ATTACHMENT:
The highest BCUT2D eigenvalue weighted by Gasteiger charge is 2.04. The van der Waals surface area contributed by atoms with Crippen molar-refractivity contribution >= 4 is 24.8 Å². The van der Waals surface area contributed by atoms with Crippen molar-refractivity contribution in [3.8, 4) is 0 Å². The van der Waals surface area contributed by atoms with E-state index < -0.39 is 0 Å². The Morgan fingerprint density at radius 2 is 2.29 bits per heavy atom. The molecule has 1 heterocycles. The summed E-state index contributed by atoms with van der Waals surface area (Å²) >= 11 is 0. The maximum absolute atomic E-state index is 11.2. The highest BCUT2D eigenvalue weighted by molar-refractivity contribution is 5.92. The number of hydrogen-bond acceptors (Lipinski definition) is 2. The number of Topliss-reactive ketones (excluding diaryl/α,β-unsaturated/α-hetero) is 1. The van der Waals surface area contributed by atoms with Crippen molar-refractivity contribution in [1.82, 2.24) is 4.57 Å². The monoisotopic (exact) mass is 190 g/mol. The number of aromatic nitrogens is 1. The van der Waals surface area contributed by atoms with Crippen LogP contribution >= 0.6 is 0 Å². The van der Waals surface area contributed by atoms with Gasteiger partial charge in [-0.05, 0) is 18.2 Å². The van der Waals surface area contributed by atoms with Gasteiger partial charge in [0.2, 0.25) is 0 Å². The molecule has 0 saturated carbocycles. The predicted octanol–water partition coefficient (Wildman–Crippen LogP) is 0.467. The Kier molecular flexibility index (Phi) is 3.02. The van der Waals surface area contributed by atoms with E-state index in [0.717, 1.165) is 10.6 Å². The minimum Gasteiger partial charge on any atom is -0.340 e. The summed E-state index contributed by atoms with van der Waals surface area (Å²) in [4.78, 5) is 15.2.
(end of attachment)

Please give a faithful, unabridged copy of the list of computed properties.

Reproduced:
The highest BCUT2D eigenvalue weighted by Gasteiger charge is 2.04. The van der Waals surface area contributed by atoms with Crippen molar-refractivity contribution >= 4 is 24.8 Å². The van der Waals surface area contributed by atoms with Crippen molar-refractivity contribution in [3.8, 4) is 0 Å². The van der Waals surface area contributed by atoms with E-state index < -0.39 is 0 Å². The Morgan fingerprint density at radius 2 is 2.29 bits per heavy atom. The molecule has 1 heterocycles. The summed E-state index contributed by atoms with van der Waals surface area (Å²) >= 11 is 0. The maximum absolute atomic E-state index is 11.2. The highest BCUT2D eigenvalue weighted by molar-refractivity contribution is 5.92. The number of hydrogen-bond acceptors (Lipinski definition) is 2. The number of Topliss-reactive ketones (excluding diaryl/α,β-unsaturated/α-hetero) is 1. The van der Waals surface area contributed by atoms with Crippen molar-refractivity contribution in [1.82, 2.24) is 4.57 Å². The monoisotopic (exact) mass is 190 g/mol. The number of aromatic nitrogens is 1. The van der Waals surface area contributed by atoms with Crippen LogP contribution >= 0.6 is 0 Å². The van der Waals surface area contributed by atoms with Gasteiger partial charge in [-0.05, 0) is 18.2 Å². The van der Waals surface area contributed by atoms with Gasteiger partial charge in [0.2, 0.25) is 0 Å². The molecule has 0 saturated carbocycles. The predicted octanol–water partition coefficient (Wildman–Crippen LogP) is 0.467. The Kier molecular flexibility index (Phi) is 3.02. The van der Waals surface area contributed by atoms with E-state index in [0.717, 1.165) is 10.6 Å². The minimum Gasteiger partial charge on any atom is -0.340 e. The summed E-state index contributed by atoms with van der Waals surface area (Å²) in [4.78, 5) is 15.2.